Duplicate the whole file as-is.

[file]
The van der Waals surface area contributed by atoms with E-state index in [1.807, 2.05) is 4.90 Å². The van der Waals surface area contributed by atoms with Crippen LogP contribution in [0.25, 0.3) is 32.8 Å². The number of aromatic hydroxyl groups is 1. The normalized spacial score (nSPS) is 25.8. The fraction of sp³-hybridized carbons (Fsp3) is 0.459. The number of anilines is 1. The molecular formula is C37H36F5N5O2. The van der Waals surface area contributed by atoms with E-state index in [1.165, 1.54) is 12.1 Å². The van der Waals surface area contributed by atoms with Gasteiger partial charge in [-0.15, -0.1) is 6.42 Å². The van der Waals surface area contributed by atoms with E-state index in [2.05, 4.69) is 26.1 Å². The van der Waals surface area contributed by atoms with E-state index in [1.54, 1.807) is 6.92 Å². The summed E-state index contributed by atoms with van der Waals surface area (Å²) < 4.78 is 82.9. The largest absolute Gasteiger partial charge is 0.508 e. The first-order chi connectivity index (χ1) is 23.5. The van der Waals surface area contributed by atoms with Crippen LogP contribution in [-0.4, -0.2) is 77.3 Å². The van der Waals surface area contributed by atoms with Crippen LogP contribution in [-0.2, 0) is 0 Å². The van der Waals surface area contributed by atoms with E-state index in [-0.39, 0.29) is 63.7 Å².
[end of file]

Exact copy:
The van der Waals surface area contributed by atoms with E-state index in [1.807, 2.05) is 4.90 Å². The van der Waals surface area contributed by atoms with Crippen LogP contribution in [0.25, 0.3) is 32.8 Å². The number of aromatic hydroxyl groups is 1. The normalized spacial score (nSPS) is 25.8. The fraction of sp³-hybridized carbons (Fsp3) is 0.459. The number of anilines is 1. The molecular formula is C37H36F5N5O2. The van der Waals surface area contributed by atoms with E-state index in [1.165, 1.54) is 12.1 Å². The van der Waals surface area contributed by atoms with Gasteiger partial charge in [-0.15, -0.1) is 6.42 Å². The van der Waals surface area contributed by atoms with E-state index in [2.05, 4.69) is 26.1 Å². The van der Waals surface area contributed by atoms with E-state index in [1.54, 1.807) is 6.92 Å². The summed E-state index contributed by atoms with van der Waals surface area (Å²) < 4.78 is 82.9. The largest absolute Gasteiger partial charge is 0.508 e. The first-order chi connectivity index (χ1) is 23.5. The van der Waals surface area contributed by atoms with Crippen LogP contribution in [-0.4, -0.2) is 77.3 Å². The van der Waals surface area contributed by atoms with Crippen LogP contribution in [-0.2, 0) is 0 Å². The van der Waals surface area contributed by atoms with E-state index in [-0.39, 0.29) is 63.7 Å².